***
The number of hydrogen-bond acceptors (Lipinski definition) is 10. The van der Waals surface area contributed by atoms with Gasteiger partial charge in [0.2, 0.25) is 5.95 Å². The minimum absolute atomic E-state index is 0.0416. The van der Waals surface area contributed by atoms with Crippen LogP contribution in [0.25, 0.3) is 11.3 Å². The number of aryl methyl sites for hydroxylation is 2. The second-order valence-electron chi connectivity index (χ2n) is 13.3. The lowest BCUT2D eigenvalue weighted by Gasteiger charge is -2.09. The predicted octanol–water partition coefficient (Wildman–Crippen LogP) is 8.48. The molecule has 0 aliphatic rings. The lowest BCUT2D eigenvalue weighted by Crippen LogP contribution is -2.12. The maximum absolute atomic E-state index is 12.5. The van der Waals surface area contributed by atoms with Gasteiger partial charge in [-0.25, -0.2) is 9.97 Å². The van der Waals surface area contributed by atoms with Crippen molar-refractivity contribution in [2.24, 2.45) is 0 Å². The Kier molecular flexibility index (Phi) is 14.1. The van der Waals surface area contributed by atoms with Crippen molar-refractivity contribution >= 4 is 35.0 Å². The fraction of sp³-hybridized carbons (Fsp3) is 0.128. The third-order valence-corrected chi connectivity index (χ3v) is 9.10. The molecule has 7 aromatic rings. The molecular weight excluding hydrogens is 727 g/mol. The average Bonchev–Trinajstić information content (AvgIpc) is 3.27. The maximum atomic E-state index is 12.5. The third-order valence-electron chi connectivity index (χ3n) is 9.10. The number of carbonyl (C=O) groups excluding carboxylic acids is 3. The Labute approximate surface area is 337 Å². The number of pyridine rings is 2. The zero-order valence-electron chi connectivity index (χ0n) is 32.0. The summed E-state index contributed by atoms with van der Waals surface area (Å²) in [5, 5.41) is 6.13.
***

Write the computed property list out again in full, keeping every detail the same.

The number of hydrogen-bond acceptors (Lipinski definition) is 10. The van der Waals surface area contributed by atoms with Gasteiger partial charge in [0.2, 0.25) is 5.95 Å². The minimum absolute atomic E-state index is 0.0416. The van der Waals surface area contributed by atoms with Crippen LogP contribution in [0.25, 0.3) is 11.3 Å². The number of aryl methyl sites for hydroxylation is 2. The second-order valence-electron chi connectivity index (χ2n) is 13.3. The lowest BCUT2D eigenvalue weighted by Gasteiger charge is -2.09. The predicted octanol–water partition coefficient (Wildman–Crippen LogP) is 8.48. The molecule has 0 aliphatic rings. The lowest BCUT2D eigenvalue weighted by Crippen LogP contribution is -2.12. The maximum absolute atomic E-state index is 12.5. The van der Waals surface area contributed by atoms with Gasteiger partial charge in [-0.25, -0.2) is 9.97 Å². The van der Waals surface area contributed by atoms with Crippen molar-refractivity contribution in [2.24, 2.45) is 0 Å². The Kier molecular flexibility index (Phi) is 14.1. The van der Waals surface area contributed by atoms with Crippen molar-refractivity contribution >= 4 is 35.0 Å². The fraction of sp³-hybridized carbons (Fsp3) is 0.128. The third-order valence-corrected chi connectivity index (χ3v) is 9.10. The molecule has 7 aromatic rings. The molecular weight excluding hydrogens is 727 g/mol. The average Bonchev–Trinajstić information content (AvgIpc) is 3.27. The maximum atomic E-state index is 12.5. The third-order valence-electron chi connectivity index (χ3n) is 9.10. The number of carbonyl (C=O) groups excluding carboxylic acids is 3. The Labute approximate surface area is 337 Å². The number of pyridine rings is 2. The zero-order valence-electron chi connectivity index (χ0n) is 32.0. The summed E-state index contributed by atoms with van der Waals surface area (Å²) in [5, 5.41) is 6.13.